Vitamin D supplementation for prevention of cancer: The D2d cancer outcomes (D2dCA) study.
Evidence on biological plausibility from mechanistic studies and data from observational studies suggest that vitamin D may be linked to risk of several types of cancer. However, evidence from clinical trials evaluating the effect of vitamin D supplementation on cancer risk is limited. The Vitamin D and Type 2 Diabetes (D2d) study is a multi-center, randomized, placebo-controlled clinical trial conducted to examine the causal relationship between oral vitamin D supplementation and development of diabetes among overweight adults with prediabetes. The D2d study provides a unique opportunity to assess the effect of vitamin D supplementation at a higher dose (4000 IU/day) than has been used in other clinical trials with cancer outcomes, in a population at higher than average risk for cancer. This paper provides: Krishnan and Feldman (2011) a) baseline characteristics of the D2d population included in the D2d cancer outcomes secondary study (D2dCA) and comparison to other large trials of vitamin D supplementation and cancer risk; Leyssens et al. (2013) b) description of data that are being collected during the trial and the planned statistical analyses to test whether vitamin D supplementation at a dose of 4000 IU/day has an effect on incident cancer overall, on incidence of certain types of cancer, and on incidence of precancerous lesions. Results of D2dCA will help guide future research and clinical recommendations related to vitamin D and cancer risk.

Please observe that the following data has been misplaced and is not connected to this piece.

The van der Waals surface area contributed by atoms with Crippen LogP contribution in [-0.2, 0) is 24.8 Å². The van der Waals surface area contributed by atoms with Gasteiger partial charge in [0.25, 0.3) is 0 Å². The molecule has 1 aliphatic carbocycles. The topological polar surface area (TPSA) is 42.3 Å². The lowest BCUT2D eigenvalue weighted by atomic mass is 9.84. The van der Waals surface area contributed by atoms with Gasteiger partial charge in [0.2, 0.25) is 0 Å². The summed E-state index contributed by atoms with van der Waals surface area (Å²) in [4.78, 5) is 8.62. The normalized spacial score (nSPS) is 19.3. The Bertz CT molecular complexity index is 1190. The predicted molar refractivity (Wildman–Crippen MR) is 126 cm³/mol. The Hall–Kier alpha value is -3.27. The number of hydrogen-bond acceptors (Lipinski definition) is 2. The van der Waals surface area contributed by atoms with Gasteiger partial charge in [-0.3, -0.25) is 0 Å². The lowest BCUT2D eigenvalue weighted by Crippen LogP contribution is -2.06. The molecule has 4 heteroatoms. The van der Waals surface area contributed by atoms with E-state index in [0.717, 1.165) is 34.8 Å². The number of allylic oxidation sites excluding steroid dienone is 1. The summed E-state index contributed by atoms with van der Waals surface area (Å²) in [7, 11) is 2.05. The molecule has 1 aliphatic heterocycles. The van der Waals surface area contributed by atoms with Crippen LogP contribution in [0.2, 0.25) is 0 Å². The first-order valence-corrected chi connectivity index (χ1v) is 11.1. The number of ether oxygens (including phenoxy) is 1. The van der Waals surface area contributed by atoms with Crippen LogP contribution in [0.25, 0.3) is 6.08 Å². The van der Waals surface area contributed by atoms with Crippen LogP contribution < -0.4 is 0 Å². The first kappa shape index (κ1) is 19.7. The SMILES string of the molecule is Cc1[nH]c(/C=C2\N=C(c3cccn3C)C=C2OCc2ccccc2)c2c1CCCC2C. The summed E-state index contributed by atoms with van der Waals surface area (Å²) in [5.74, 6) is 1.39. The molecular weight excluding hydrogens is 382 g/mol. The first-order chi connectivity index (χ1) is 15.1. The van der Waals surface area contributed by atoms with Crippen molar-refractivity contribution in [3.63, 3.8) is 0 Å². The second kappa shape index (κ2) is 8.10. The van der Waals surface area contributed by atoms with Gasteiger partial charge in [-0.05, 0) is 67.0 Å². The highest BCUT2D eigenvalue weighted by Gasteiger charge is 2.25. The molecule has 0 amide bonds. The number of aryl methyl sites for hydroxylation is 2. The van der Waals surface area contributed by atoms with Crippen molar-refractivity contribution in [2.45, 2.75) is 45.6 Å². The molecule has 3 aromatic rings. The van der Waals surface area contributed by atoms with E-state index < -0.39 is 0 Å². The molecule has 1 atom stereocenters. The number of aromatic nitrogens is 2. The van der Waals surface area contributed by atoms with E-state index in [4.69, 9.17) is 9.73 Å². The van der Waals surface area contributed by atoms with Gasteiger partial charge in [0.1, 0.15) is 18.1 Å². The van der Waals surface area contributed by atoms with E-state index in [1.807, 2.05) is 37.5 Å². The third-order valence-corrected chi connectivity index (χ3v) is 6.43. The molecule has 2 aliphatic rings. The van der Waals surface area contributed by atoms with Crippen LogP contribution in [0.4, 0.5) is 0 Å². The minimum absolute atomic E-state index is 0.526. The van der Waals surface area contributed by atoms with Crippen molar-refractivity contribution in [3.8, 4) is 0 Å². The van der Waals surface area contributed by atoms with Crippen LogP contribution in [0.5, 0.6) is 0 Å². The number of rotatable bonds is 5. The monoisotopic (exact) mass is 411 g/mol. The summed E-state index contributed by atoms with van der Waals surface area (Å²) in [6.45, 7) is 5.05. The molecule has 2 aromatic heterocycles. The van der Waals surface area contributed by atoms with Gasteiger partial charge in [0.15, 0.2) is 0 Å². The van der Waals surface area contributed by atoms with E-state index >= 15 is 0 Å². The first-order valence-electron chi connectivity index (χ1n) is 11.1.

Chatterjee, R; Erban, JK; Fuss, P; Dolor, R; LeBlanc, E; Staten, M; Sheehan, P; Pittas, A; D2d Research Group,
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